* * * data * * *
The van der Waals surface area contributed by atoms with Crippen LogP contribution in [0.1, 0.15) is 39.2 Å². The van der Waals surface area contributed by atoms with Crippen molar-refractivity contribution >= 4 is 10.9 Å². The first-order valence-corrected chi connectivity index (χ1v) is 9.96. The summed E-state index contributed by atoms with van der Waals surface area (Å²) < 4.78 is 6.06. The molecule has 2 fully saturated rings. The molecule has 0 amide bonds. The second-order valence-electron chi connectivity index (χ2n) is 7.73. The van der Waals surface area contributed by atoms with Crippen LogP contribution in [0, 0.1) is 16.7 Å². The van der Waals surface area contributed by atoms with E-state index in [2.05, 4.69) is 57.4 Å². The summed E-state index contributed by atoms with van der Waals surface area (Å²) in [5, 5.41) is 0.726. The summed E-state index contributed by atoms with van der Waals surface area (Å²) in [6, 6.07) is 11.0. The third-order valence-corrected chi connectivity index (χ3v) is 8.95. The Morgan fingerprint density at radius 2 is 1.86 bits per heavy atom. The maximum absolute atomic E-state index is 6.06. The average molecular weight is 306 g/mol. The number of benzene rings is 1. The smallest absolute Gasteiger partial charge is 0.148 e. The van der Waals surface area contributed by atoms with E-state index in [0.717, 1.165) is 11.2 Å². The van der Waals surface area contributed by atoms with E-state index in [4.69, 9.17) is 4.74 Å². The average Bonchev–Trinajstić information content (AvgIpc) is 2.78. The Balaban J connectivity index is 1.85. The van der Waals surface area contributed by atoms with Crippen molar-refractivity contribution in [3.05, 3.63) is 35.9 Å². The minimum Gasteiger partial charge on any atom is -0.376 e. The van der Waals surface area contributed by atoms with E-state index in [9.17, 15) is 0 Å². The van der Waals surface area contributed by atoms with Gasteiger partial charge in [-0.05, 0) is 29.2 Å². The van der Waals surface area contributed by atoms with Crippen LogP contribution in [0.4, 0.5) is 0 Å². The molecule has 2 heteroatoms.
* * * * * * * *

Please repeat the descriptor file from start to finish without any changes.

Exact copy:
The van der Waals surface area contributed by atoms with Crippen LogP contribution in [0.1, 0.15) is 39.2 Å². The van der Waals surface area contributed by atoms with Crippen molar-refractivity contribution >= 4 is 10.9 Å². The first-order valence-corrected chi connectivity index (χ1v) is 9.96. The summed E-state index contributed by atoms with van der Waals surface area (Å²) < 4.78 is 6.06. The molecule has 2 fully saturated rings. The molecule has 0 amide bonds. The second-order valence-electron chi connectivity index (χ2n) is 7.73. The van der Waals surface area contributed by atoms with Crippen LogP contribution in [0, 0.1) is 16.7 Å². The van der Waals surface area contributed by atoms with E-state index in [2.05, 4.69) is 57.4 Å². The summed E-state index contributed by atoms with van der Waals surface area (Å²) in [5, 5.41) is 0.726. The summed E-state index contributed by atoms with van der Waals surface area (Å²) in [6, 6.07) is 11.0. The third-order valence-corrected chi connectivity index (χ3v) is 8.95. The Morgan fingerprint density at radius 2 is 1.86 bits per heavy atom. The maximum absolute atomic E-state index is 6.06. The average molecular weight is 306 g/mol. The number of benzene rings is 1. The smallest absolute Gasteiger partial charge is 0.148 e. The van der Waals surface area contributed by atoms with E-state index in [0.717, 1.165) is 11.2 Å². The van der Waals surface area contributed by atoms with E-state index in [4.69, 9.17) is 4.74 Å². The average Bonchev–Trinajstić information content (AvgIpc) is 2.78. The Balaban J connectivity index is 1.85. The van der Waals surface area contributed by atoms with Crippen molar-refractivity contribution in [3.05, 3.63) is 35.9 Å². The minimum Gasteiger partial charge on any atom is -0.376 e. The van der Waals surface area contributed by atoms with E-state index in [9.17, 15) is 0 Å². The van der Waals surface area contributed by atoms with Gasteiger partial charge in [-0.05, 0) is 29.2 Å². The van der Waals surface area contributed by atoms with Crippen LogP contribution in [0.4, 0.5) is 0 Å². The molecule has 2 heteroatoms.